The Importance of Social Ranking in Michael Moore's Roger and Me

Michael Moore's film, Roger and Me is about the closing of several General Motors plants in Flint, Michigan and the effects that the situation imposes on Flint's citizens. Throughout the movie, Moore, the director and narrator, tries to reach Roger Smith, chairman of GM, to let him understand Flint's suffering and devastation. Flint, after all, is the birthplace of General Motors. The citizens therefore feel that Roger Smith owes it to Flint to keep the plants alive. The story begins as an autobiographical film about Michael Moore. It explains how growing up in Flint, Moore never realized the significance of GM to the town. Nevertheless, he soon learns that the town's entire economy is based on General Motors. Moore's film utilizes various narrative techniques to emphasize that only an elite few have control over issues that may affect others whose voices are ignored. The use of major figures, point of view, and overall tone help him to make his argument.
Moore's film is told from a first person perspective which allows the viewer to sympathize for the narrator. Moore is presented in the film as the main character while he continues to play the role of an insignificant individual: himself. Though Moore is a part of the community of Flint, he can still be described as an underdog. He is an average, unattractive, and poorly dressed man. Taking advantage of his ordinariness, Moore represents the everyday citizen of Flint who has to succumb to policies and standards set by the ?cr?me de la cr?me? of Flint. An intriguing part of the film in which the narrator represents himself as an average man is the scene in which Moore gets thrown out from a country club in which Roger Smith would allegedly be found. Access to the country club is reserved strictly for wealthy, ?significant? people, and Moore clearly does not fit this criteria. He also gets denied entrance to Roger Smith's office after many stubborn attempts. At one point, Moore gets a chance to speak with Smith by posing as a major shareholder in GM, but Smith ignores him after learning that Moore is an impostor. When Moore tries to interview a former spokesperson for a GM plant that was recently closed down, she refuses to be interviewed because Moore does not represent any major news network. Ironically enough, the woman is also an average ?nobody?. Moore chooses not to edit the rejections from his film in order to mock the way that people are brainwashed into only yielding to some and not to others based on their social ranking. He avoids his own appearance in the film while he still maintains a first person point of view.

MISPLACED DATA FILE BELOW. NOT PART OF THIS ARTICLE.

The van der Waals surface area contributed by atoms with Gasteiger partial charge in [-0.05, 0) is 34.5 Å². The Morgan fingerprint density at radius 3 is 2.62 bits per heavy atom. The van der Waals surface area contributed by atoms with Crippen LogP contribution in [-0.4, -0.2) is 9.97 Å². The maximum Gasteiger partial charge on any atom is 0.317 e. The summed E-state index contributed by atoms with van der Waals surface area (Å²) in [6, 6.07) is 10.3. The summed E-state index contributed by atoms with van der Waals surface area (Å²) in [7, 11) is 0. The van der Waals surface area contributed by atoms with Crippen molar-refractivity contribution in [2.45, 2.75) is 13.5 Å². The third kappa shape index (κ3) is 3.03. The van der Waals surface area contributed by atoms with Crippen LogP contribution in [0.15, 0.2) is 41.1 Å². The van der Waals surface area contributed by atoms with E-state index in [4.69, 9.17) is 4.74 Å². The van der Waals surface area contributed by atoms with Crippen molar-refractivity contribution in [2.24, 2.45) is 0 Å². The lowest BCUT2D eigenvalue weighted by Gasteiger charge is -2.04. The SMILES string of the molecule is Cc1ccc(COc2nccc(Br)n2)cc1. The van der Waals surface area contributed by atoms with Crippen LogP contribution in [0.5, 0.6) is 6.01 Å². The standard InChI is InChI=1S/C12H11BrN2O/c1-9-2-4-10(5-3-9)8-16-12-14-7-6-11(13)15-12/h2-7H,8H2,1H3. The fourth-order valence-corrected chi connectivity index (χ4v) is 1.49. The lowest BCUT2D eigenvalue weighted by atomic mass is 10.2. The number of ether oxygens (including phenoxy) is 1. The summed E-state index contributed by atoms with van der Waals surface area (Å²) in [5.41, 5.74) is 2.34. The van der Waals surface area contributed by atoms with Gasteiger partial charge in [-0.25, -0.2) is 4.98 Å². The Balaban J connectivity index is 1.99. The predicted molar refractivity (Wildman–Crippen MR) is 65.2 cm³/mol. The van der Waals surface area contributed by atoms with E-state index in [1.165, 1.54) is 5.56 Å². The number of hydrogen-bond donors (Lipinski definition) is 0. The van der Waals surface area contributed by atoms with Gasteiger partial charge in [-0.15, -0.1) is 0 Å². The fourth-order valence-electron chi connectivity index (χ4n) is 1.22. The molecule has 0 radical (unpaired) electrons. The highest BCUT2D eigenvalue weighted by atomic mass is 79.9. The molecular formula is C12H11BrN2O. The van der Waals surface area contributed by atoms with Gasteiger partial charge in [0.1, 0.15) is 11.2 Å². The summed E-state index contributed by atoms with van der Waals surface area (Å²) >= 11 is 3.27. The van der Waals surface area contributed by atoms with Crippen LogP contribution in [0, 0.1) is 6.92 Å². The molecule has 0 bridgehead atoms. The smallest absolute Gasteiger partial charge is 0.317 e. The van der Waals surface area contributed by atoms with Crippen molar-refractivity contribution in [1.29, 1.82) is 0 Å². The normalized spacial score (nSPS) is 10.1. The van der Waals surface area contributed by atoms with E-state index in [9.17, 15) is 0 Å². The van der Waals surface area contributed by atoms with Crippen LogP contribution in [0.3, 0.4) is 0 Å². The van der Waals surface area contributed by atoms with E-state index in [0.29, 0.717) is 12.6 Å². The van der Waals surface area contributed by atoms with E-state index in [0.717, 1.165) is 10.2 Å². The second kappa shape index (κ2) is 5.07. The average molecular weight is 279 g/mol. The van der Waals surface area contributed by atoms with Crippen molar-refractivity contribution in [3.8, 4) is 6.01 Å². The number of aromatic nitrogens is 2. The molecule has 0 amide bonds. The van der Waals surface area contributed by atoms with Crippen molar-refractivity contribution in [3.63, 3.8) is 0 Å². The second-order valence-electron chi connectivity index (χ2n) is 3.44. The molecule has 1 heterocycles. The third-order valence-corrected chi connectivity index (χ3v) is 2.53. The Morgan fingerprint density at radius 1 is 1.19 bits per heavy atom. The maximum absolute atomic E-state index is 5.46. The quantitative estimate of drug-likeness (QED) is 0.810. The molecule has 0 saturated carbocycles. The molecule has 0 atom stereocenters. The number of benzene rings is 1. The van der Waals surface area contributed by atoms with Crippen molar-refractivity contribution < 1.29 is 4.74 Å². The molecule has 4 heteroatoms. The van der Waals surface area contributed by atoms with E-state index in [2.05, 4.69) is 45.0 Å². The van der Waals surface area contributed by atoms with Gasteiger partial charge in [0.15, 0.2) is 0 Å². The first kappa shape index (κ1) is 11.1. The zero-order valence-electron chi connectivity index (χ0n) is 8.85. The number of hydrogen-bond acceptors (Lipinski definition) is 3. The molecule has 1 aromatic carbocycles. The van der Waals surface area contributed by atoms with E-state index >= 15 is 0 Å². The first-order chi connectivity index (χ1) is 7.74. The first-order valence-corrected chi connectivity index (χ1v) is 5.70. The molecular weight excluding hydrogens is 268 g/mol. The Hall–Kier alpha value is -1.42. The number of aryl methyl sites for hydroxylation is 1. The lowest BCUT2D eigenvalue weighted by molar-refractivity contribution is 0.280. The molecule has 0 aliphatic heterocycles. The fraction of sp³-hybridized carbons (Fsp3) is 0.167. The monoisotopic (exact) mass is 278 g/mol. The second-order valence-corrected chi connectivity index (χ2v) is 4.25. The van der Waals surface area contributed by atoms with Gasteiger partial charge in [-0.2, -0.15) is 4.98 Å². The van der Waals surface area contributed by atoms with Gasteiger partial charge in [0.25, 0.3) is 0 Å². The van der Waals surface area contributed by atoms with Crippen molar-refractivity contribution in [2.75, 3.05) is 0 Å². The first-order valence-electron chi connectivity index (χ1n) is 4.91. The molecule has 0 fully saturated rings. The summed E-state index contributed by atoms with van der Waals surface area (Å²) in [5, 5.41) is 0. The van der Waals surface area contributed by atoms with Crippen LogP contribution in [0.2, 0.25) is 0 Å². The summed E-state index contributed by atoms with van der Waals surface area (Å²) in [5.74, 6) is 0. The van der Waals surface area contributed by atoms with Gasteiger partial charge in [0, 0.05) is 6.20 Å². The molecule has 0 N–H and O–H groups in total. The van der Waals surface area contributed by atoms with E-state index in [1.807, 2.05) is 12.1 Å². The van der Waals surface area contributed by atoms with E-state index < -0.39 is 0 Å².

The overall tone of Moore's film further illustrates the ongoing struggle between the powerless and the dominant elite. Moore contrasts the lifestyle of the members of Flint's upper class with that of the rest of Flint and illustrates the apathetic attitudes of the rich towards the rest of Flint. He shows wealthy people attending parties, playing golf, and enjoying life without a worry in the world. In fact, some of them go as far as to accuse the poor of simply being lazy and choosing not to work. On the other hand, Moore's film helps the viewer to understand that the poor people of Flint are, in fact, trying to survive. Moore gives the viewer a look at the so-called ?lazy? people's attempts at making a new living. One lady, for example, decides to begin a business that determines the different colors of the clothes that people should wear based on the complexion of their skin. Moore describes the utter ridiculousness of her new business as well as that of another citizen of Flint who raises and sells rabbits. To further emphasize the unsuccessful efforts that the town is making to recover, Moore's film depicts several multi-million dollar projects aimed at attracting tourism to Flint. These efforts, needless to say, are done in vain. They still, however, help to prove that the rich people are wrong in saying that Flint is simply being lazy. In a town where poverty prevails, almost every way to make a living fails. There is, of